Theresa May refuses to say what care cost cap will be after unprecedented 'dementia tax' U-turn

PM parries question during launch of Welsh Conservatives' manifesto

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Indy Politics

Theresa May has refused to say how high the Conservatives' new cap on social care costs would be, after announcing an unprecedented U-turn on her manifesto plan to remove the limit.

The Prime Minister became increasingly flustered as she faced a barrage of questions from journalists, having seemingly watered down a key element of the Tory manifesto. 

Asked by Channel 4 News' Michael Crick where she would set the limit, Ms May said: "We have not changed the principles of the policy we set out in our manifesto. Those policies remain exactly the same."

The Conservative manifesto's section on social care makes no mention of implementing a cap. Previously the Government's plan had been to introduce an upper limit of £72,000 on the lifetime cost of a person's care by 2020.

It said a green paper would be drafted to "address system-wide issues to improve the quality of care".

But Ms May told journalists at the launch of the Welsh Conservatives' manifesto: "The plans that we set out were very clear in the manifesto, you can look in the manifesto ... We said we would issue a green paper and of course within that green paper we'll be consulting on the details of the proposals.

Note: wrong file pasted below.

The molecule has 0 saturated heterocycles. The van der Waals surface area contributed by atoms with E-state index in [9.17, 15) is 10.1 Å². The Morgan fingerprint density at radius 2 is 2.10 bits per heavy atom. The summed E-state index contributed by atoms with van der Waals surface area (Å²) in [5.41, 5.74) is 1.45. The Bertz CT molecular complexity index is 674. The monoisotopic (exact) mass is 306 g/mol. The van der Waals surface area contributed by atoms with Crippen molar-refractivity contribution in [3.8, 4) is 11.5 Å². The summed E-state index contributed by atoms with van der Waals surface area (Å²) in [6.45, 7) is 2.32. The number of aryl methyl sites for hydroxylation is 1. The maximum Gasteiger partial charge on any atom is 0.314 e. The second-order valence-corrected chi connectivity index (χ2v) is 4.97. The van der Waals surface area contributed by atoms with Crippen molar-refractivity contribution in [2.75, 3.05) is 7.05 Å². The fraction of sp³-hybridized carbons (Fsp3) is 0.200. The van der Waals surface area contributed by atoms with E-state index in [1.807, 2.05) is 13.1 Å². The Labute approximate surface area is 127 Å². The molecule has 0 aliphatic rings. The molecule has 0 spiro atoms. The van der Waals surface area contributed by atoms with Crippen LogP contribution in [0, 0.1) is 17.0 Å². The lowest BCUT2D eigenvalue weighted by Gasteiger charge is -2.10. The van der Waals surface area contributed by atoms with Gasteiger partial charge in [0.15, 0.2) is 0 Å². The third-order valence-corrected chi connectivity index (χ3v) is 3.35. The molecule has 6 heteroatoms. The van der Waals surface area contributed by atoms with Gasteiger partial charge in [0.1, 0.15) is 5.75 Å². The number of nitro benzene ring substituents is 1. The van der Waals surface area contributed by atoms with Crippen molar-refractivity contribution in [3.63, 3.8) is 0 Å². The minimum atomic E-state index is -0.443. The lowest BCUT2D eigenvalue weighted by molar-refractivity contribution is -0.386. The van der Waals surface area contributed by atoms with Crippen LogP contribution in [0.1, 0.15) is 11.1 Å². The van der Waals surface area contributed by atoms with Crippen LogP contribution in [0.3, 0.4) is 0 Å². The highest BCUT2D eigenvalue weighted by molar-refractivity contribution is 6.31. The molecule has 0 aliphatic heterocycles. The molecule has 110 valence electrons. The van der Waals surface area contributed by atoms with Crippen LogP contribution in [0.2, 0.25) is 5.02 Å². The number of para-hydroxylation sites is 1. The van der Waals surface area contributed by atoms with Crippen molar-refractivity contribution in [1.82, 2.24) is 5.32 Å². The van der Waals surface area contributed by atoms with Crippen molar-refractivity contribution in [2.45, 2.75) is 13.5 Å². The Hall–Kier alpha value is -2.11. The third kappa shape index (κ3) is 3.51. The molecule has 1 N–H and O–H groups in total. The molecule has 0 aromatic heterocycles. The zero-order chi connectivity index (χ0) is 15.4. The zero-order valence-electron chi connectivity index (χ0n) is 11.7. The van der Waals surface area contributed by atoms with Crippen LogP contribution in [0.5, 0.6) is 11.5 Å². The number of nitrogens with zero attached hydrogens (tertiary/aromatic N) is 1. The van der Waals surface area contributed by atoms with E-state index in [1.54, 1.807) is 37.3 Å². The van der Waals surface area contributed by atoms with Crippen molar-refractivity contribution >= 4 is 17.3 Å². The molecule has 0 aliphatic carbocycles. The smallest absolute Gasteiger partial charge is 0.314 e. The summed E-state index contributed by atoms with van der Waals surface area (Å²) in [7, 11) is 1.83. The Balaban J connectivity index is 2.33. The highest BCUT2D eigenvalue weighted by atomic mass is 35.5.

"Nobody is going to have to pay for their care, nobody is going to have to pay for their care ... while they are alive. Nobody is going to have to lose their family home.

"We have not changed the principles we set out in the manifesto."

She added: "We will have an upper limit, absolute limit, on the amount people will pay for care."

It came after a pair of polls showed Labour narrowing the gap on the Conservatives to just nine points, following the launch of Ms May's manifesto.

The Tories' lead has halved compared to a week ago, according to Survation, with Theresa May's party on 43 and Labour on 34.

The poll of 1,034 adults was taken over 19 and 20 May and showed people were more likely to say Labour had the best policies for older people and the NHS.

A YouGov poll had Labour on 35 per cent, their highest of the campaign so far, with the Tories on 44 per cent.

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